For the fourth consecutive year, and the sixth time in the last nine NHL seasons, the San Jose Sharks are Pacific Division Champions. The accomplishment gives them the all-time lead in Pacific Division titles since the division's inception in the 1993-1994 season; San Jose passed Dallas for the lead, who also had five previous division crowns to their name.
Not content to simply coast their way to what seemed like an eventual division win, the Sharks sealed title in convincing fashion as they defeated the rival Los Angeles Kings by an impressive score of 6-1.
Earlier in the season, a Pacific Division title couldn't be further out of the picture. After losing six straight games, the Sharks found themselves out of the playoff picture and in danger of disappointing their fans much earlier than was normal. Since that point, the Sharks have gone an astounding 26-4-4, and are guaranteed either the second or third seed in the Western Conference.
If the 26-4-4 streak wasn't enough to prove the Sharks deserving of their fourth straight division title, the last four wins should do plenty to dispel any doubts of Pacific dominance. Including tonight's match, the Sharks defeated each of their division rivals, and soundly at that. Wins against Phoenix (4-1), Dallas (6-0), Anaheim (4-2) and Los Angeles (6-1) saw the Sharks score an average of five goals per night while allowing an average of just one. Not only were these teams division rivals, but also clubs desperate for playoff positioning.
Over that same period, the Sharks are eleven for their last twelve on the penalty kill, a comforting stat for a team which has struggled in that regard for much of the year. The four day break between the Phoenix and Dallas games was highlighted as an opportunity to work on this area of their game, and it appears as if the coaching staff didn't waste the opportunity.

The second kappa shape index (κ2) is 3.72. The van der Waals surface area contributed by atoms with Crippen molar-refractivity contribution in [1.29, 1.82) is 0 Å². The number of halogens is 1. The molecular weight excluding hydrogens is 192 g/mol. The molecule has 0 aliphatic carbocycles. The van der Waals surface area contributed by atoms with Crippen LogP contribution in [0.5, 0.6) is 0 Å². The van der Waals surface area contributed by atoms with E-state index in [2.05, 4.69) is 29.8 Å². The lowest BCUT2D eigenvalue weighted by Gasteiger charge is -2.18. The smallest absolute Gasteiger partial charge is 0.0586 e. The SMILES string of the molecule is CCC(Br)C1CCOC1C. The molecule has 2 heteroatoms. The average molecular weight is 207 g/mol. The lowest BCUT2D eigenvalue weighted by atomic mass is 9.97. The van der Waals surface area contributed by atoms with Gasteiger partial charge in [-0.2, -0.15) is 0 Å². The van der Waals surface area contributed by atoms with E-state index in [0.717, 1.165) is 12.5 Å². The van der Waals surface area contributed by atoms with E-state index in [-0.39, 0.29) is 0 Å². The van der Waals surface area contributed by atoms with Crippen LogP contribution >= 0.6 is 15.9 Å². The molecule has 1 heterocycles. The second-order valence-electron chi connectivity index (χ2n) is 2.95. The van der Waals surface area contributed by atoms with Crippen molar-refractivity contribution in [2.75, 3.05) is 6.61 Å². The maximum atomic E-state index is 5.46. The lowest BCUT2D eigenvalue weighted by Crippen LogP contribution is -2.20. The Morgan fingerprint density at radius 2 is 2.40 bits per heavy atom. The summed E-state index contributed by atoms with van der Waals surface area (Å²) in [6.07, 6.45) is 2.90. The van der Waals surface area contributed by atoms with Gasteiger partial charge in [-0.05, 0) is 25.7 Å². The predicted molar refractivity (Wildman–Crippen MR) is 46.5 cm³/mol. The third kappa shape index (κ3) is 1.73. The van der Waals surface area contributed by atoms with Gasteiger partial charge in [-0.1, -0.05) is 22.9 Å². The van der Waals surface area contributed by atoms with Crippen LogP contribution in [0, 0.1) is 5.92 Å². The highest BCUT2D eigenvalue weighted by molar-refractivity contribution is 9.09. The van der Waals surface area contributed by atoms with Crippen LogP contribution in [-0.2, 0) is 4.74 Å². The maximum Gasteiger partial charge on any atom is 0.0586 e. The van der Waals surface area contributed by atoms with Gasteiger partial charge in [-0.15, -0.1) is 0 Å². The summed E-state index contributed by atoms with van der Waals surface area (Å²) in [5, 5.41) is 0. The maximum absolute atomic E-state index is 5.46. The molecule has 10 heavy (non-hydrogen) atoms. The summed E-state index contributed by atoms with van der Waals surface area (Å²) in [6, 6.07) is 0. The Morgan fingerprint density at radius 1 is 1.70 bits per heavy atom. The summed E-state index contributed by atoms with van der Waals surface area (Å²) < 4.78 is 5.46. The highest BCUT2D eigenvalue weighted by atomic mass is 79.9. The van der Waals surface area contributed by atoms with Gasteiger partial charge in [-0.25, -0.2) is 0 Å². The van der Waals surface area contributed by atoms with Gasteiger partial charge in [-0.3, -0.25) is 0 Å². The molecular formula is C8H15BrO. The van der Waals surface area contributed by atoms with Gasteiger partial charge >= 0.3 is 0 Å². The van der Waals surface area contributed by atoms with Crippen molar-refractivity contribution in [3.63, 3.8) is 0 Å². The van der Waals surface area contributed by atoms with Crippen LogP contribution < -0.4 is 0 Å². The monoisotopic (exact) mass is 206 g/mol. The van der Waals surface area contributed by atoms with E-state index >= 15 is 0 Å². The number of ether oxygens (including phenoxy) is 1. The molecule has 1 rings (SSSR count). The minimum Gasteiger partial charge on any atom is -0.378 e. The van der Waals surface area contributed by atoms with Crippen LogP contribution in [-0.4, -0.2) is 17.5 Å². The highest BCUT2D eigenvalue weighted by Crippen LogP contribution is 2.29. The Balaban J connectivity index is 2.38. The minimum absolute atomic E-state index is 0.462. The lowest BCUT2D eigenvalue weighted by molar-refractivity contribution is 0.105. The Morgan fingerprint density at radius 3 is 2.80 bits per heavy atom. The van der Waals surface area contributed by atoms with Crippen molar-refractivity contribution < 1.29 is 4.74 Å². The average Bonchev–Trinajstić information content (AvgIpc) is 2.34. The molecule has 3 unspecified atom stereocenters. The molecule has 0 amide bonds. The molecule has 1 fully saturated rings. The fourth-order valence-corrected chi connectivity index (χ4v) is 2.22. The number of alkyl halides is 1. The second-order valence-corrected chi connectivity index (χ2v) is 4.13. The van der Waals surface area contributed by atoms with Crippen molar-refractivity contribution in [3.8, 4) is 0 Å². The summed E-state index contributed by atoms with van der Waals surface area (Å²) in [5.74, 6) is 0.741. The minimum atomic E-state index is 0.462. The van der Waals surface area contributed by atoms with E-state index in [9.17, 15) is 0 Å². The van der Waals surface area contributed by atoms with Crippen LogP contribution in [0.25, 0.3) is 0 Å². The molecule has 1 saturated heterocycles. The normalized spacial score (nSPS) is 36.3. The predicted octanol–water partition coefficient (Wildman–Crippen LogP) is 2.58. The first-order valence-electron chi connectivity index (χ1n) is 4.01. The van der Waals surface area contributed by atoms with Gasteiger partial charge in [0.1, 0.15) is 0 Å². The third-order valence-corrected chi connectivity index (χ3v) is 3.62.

Six different Sharks scored goals tonight; Pavelski, Vlasic, Wellwood, Boyle, Thornton and Setoguchi all lit the lamp in that order for San Jose, who chased the usually stellar Jonathan Quick in the second period. The scoring bonanza is nothing new for this team; the Sharks have scored five or more goals in five of their last nine games. Even more, the scoring is coming from all lines. Six Sharks have twenty or more goals on the season (Pavelski is seventh, with 19), and six players have fifty or more points. Both feats exceed or tie San Jose Sharks franchise records (San Jose has had six twenty-goal scorers in a season as recently as 2008-2009. They did it before in 2001-2002).
Joe Thornton, who assisted on Boyle's goal in the second period, sits just one point away from 1,000 in his fantastic NHL career. Thornton has embraced not only the Sharks' captaincy in his sixth season with the franchise, but also committed himself defensively. He leads the team in takeaways and has been a stable presence on the penalty kill, while also being strong in the face-off circle.
The last trait hasn't been as apparent over the last two games; Thornton hasn't taken a draw since Thursday's game against Phoenix. Coach Todd McLellan has instead given that responsibility to Patrick Marleau, citing Marleau's need for repetitions in the circle due to his importance in that regard on the penalty kill. Even still, it's interesting that Devin Setoguchi took the draws when Marleau was deemed ineligible, as opposed to Thornton.
That's far from the main concern tonight, though. Even though almost everything could be deemed a positive tonight, the fact remains that Ryane Clowe left early in the first period after taking only three shifts. The reason for the injury remains unknown, and that's unlikely to change now that the team approaches the playoffs, a point in the season where injury information goes to die. We do know that Clowe, like Thornton, was excused from practice yesterday with a maintenance day. It's this writers assumption that Clowe gave the injury a go, and after three shifts, decided he wasn't yet fit to play. It will be interesting to see whether or not he dresses for Wednesday's game against Anaheim.
Those stories are concern for tomorrow, though. Tonight, the Sharks handed the Kings their worst defeat of the season while getting strong goaltending, solid defense and a balanced scoring attack.
Confidence in the team couldn't be much higher right now. In fact, it's debatable that confidence has ever been this high at any point in the team's spectacular twenty year history.